• We’ve made some changes to the organisation of the content. For example, what was “Plant of the Month” is now simply “Plants” and the pages are in alphabetical order of plant name rather than by organised by month of interest. The home page will now be, essentially, a pointer to the latest, or currently most significant, content on the site rather than a simple, static welcome page. The email sent to subscribers to announce site updates will link to the home page rather than providing a list of links to individual updated pages.
  • The site will respond better to the device you’re using and to the speed (bandwidth) of your internet connection. It should (well, there might be the odd exception) switch around immediately if you are using a handheld device and turn it from vertical to horizontal, or the other way. If you have a slow connection, rather than load the whole page before you can see it, only the bit you are looking at will load and more will load as you scroll down the page. Also, with a slow connection, or if you are using mobile data rather than WiFi, images may be replaced with a “placeholder” which you click if you want to see the picture. This can reduce the amount of data that has to travel across a slow/paid for connection and is all governed by settings which you can make/change on your device. Essentially, the difference is that rather than the site telling your device what to do, your device (and hence you) will tell the site how it wants to see the content it wants to see.
  • It will be far easier to change the size of the text if you want to do that. How you do this depends on your device and the way you have set it up so, sorry, you have to work out how to do that. But it will be easier to do.
  • There is always a downside! If you are using an older device, we will no longer be making an effort to try to make the site work properly with it. There’s no hard and fast rule but, as a rough guide, if your device is more than four years old, the manufacturer of the device and the producer(s) of the software/apps that run on it may no longer support it and its functionality will start to become limited. In the past, we’ve tried to provide workarounds for this but won’t do that any more. This doesn’t mean that the site won’t work but, rather, it may get a bit unpredictable. But you’re going to encounter this with any other web site you visit as your device gets older and can’t always keep up with the latest developments in web technology. Perhaps the biggest impact of this will be if you’re using a handheld device and working through menus. If you lift your fingertip from the touch screen or move it outside the boundary of the menu, the menu will most likely disappear.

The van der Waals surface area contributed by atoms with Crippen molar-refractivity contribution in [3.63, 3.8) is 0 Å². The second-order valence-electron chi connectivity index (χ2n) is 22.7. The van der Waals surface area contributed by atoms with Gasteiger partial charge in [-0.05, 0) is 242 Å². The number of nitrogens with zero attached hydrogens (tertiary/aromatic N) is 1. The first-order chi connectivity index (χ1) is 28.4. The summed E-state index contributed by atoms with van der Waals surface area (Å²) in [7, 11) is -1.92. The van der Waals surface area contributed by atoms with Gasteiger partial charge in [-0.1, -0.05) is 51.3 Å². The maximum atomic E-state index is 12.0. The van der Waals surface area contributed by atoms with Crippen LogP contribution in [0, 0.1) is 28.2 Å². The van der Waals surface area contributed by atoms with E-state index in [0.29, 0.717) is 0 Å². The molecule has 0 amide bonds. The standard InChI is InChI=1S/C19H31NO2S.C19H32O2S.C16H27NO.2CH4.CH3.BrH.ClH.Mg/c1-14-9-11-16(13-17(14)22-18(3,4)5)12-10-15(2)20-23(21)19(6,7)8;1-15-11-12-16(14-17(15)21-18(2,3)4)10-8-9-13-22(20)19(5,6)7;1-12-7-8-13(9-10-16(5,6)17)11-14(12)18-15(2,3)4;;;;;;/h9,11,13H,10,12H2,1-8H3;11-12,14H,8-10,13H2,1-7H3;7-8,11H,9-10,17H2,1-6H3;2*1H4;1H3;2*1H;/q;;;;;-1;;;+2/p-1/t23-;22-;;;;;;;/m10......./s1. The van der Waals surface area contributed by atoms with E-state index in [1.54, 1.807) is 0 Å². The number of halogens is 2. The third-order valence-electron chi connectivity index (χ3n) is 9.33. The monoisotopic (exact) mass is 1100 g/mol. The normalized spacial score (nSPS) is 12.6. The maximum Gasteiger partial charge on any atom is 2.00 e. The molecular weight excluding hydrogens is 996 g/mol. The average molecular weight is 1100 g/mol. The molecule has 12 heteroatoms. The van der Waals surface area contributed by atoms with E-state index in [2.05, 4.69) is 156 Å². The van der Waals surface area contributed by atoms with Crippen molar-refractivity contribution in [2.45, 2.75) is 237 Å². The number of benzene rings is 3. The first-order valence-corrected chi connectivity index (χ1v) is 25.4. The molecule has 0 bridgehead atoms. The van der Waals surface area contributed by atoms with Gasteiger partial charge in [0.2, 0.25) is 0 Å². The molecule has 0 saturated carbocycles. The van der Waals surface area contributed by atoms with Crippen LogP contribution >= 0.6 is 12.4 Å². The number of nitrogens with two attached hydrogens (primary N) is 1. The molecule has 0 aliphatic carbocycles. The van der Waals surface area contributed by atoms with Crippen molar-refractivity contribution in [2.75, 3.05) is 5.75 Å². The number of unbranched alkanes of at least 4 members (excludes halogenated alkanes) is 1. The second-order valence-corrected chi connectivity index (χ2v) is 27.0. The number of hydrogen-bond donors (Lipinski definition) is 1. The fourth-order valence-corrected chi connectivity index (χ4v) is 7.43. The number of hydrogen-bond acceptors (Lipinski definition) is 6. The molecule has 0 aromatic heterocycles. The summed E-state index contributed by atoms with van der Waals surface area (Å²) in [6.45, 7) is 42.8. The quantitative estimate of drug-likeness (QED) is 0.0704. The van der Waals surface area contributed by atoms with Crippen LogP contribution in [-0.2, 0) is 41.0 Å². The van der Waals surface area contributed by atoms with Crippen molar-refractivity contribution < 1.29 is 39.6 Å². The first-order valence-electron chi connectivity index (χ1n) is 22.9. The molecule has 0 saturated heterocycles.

• Hopefully, the site will be updated more frequently. I say hopefully as my role has changed a bit. I’m no longer a Committee member but, rather, simply the web guy. So I won’t be writing content but merely publishing what others send me to publish. It’s YOUR group and YOUR web site so please feel free to offer up some content. This may be some text, with or without photos, or simply a collection of photos you’ve taken of your garden. Why not share your garden with others – we can set up a page for you and you could then send in occasional collections of seasonal photos to add to your page. Check out the link in the sidebar on the right for info on how to send something in to add to the site.